Bell and Tainter, working through the Volta Laboratory in Washington,3 made improvements by creating a reusable wax cylinder and a floating stylus that would incise, rather than emboss the wax. The patent for the 'Graphophone' was awarded to Bell and Tainter in 1886 after several years of experimentation. This spurred Edison to make his own improvements and introduce those improvements in 1888. These improvements not only improved the reproduction of the recorded material, but also allowed the sound to be transferred to a more permanent surface.4 Now while this may seem elementary to the modern scholar, contemporary listeners considered the ability to reproduce the human voice almost magical. The recordings of the men and women who stepped forward to record for Edison's phonograph in later years reflect this magical quality. Their words reflect the idea that first captured the imagination of historians and anthropologists, the notion that the phonograph could not only preserve a sound, but could create a document for posterity. 3 The Volta Laboratory was established after Alexander Graham Bell won the Volta award from the French Academy of Science. Bell established the laboratory with the $20,000 prize for the purposes of electrical and acoustic research. Read & Welch, Ibid, 27. 4 Mary Bellis. The History of the Edison Cylinder Phonograph. Available at 3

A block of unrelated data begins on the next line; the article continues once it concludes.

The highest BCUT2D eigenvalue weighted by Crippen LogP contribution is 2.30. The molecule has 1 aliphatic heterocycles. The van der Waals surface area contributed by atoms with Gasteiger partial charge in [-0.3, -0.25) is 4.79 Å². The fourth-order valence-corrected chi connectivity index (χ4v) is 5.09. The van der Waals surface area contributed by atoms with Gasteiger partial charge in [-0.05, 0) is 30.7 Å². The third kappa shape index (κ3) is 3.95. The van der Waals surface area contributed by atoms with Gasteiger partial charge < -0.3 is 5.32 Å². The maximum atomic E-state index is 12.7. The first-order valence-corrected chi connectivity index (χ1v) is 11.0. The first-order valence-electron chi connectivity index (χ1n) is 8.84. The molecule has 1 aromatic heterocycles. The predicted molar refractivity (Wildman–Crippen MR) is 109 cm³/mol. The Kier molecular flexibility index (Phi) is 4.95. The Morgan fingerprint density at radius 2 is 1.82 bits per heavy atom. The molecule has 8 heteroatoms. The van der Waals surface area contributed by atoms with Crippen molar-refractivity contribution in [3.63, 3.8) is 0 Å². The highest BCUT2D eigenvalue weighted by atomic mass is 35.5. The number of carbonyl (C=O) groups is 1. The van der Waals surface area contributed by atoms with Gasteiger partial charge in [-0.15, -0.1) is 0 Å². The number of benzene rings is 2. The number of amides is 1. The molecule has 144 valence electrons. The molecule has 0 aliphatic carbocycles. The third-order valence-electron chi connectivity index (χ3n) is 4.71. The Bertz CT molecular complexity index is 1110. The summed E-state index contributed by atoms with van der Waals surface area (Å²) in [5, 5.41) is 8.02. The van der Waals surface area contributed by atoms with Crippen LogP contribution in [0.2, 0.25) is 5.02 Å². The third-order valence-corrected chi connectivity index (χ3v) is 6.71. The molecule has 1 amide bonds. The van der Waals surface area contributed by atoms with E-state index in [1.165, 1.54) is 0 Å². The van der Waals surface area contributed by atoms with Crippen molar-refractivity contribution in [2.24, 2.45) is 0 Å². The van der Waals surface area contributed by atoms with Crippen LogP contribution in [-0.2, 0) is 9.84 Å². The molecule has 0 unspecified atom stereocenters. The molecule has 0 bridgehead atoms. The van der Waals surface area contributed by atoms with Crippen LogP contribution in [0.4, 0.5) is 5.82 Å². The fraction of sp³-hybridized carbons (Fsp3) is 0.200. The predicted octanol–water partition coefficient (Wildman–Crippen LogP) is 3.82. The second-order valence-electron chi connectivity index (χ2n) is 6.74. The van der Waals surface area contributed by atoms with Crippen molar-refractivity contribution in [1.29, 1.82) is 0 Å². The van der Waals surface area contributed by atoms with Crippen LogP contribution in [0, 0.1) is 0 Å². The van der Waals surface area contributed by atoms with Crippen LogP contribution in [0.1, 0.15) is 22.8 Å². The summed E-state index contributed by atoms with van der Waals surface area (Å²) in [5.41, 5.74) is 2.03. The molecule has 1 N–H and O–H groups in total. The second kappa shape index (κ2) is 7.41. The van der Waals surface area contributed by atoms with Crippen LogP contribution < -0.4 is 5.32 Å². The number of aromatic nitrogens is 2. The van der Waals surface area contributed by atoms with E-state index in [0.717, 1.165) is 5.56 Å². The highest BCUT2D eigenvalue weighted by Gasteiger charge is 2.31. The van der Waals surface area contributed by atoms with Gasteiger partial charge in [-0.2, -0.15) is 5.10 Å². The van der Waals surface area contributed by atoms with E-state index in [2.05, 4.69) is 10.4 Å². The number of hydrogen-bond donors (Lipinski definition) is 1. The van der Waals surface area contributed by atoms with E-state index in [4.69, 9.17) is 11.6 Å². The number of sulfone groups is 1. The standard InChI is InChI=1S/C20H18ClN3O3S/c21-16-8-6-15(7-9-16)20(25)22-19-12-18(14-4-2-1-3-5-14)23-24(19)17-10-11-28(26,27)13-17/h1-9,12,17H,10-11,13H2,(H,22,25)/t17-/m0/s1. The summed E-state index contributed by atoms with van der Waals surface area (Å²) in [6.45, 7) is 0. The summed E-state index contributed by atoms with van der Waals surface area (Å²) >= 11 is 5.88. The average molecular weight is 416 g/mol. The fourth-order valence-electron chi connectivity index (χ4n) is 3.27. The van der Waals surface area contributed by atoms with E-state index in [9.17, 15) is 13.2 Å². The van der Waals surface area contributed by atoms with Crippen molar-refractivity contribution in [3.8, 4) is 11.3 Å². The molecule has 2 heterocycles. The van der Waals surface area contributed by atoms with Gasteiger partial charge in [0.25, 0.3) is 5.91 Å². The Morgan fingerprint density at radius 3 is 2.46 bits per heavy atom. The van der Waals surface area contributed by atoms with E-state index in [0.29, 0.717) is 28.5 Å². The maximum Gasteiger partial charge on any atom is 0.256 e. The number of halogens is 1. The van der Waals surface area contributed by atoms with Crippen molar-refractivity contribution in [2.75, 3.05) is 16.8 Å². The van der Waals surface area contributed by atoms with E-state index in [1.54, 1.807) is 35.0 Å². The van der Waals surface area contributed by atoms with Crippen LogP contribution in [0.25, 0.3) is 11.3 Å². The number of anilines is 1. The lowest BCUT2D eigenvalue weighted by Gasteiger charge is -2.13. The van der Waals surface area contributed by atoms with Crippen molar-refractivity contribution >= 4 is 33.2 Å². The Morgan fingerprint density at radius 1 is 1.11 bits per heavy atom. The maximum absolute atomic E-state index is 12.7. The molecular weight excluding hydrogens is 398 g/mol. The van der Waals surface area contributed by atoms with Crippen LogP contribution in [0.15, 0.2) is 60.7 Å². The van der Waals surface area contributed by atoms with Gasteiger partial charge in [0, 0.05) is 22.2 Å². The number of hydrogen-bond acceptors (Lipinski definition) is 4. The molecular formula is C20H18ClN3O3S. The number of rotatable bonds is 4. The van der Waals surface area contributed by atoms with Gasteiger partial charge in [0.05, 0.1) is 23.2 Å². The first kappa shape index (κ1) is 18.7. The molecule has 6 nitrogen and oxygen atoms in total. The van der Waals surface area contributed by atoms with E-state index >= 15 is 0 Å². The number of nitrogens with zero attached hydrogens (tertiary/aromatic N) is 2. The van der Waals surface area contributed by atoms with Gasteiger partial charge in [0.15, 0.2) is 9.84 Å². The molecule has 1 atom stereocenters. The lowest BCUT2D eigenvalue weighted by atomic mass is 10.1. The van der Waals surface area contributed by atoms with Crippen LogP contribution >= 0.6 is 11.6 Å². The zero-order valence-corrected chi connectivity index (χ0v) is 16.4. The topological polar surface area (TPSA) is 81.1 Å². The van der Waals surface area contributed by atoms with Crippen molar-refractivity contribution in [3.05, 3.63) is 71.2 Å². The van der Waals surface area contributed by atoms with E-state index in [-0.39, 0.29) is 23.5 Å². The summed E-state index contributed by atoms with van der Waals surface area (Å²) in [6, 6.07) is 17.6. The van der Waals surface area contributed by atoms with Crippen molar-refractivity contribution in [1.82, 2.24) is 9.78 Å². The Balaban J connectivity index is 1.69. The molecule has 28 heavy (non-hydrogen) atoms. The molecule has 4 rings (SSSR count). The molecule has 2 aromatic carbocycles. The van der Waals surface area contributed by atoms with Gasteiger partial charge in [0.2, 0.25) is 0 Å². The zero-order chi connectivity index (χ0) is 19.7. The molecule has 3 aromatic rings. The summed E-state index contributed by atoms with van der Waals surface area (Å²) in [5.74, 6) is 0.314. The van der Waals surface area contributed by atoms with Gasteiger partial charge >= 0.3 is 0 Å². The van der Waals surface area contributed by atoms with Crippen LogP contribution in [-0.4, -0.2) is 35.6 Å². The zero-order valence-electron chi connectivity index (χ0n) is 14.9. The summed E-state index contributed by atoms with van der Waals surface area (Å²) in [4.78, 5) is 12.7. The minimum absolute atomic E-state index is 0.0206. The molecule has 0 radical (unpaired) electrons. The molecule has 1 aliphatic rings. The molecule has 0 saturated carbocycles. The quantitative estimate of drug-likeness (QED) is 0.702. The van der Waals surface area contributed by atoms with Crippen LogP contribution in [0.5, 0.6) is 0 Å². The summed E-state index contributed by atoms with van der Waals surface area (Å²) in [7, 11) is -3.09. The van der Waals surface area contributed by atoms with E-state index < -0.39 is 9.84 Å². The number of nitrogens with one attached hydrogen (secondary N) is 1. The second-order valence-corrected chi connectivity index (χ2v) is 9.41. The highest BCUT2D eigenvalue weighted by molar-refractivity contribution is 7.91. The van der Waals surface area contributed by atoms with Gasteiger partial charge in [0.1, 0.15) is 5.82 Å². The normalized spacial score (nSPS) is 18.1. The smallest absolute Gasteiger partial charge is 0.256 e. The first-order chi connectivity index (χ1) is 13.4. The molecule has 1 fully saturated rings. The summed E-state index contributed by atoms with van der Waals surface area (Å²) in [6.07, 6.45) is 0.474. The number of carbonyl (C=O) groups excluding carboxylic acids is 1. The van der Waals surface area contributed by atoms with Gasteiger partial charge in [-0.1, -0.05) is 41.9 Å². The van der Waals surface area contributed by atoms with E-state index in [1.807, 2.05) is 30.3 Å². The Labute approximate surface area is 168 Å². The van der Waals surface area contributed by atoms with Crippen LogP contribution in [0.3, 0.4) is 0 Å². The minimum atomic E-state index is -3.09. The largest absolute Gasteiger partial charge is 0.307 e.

"I hope that my voice ... and my great show ... will reach future generations. And be heard centuries after I have joined the great. .. and as I believe ... happy majority." P.T. Barnum, 1890. "When I am no longer, even a memory, just a name. I hope my voice, brings to history, the great work, of my life." Florence Nightingale, 1890. ... For myself, I can only say that I am astonished and somewhat terrified at the results of this evening's experiment astonished at the wonderful power you have developed, and terrified at the thought that so much hideous and bad music may be put on record forever. But all the same, I think it is the most wonderful thing that I have ever experienced, and I congratulate you with all my heart on this wonderful discovery." Sir Arthur Sullivan, 1888.5 By 1889, Thomas Edison had formed the North American Phonograph Company and began issuing both commercial and recorded cylinder records. This arrangement, in cooperation with the patents of Bell and Tainter, utilized both the solid cylinders of his own invention, which were 4 % inches long, 2 Y.. inches on the outside with a slight taper to slide onto the mandrel,6 as well as the Beii/Tainter 'Graphophone' records, which were 6 inches long, 1 5116 5 Transcripts by Author. 1998. 6 John C. Fessler. "Electrical Reproduction of Acoustically Recorded Cylinders and Disks, Part 2." Journal of the Audio Engineering Society, Volume 31, No. 9. September 1983. 676. 4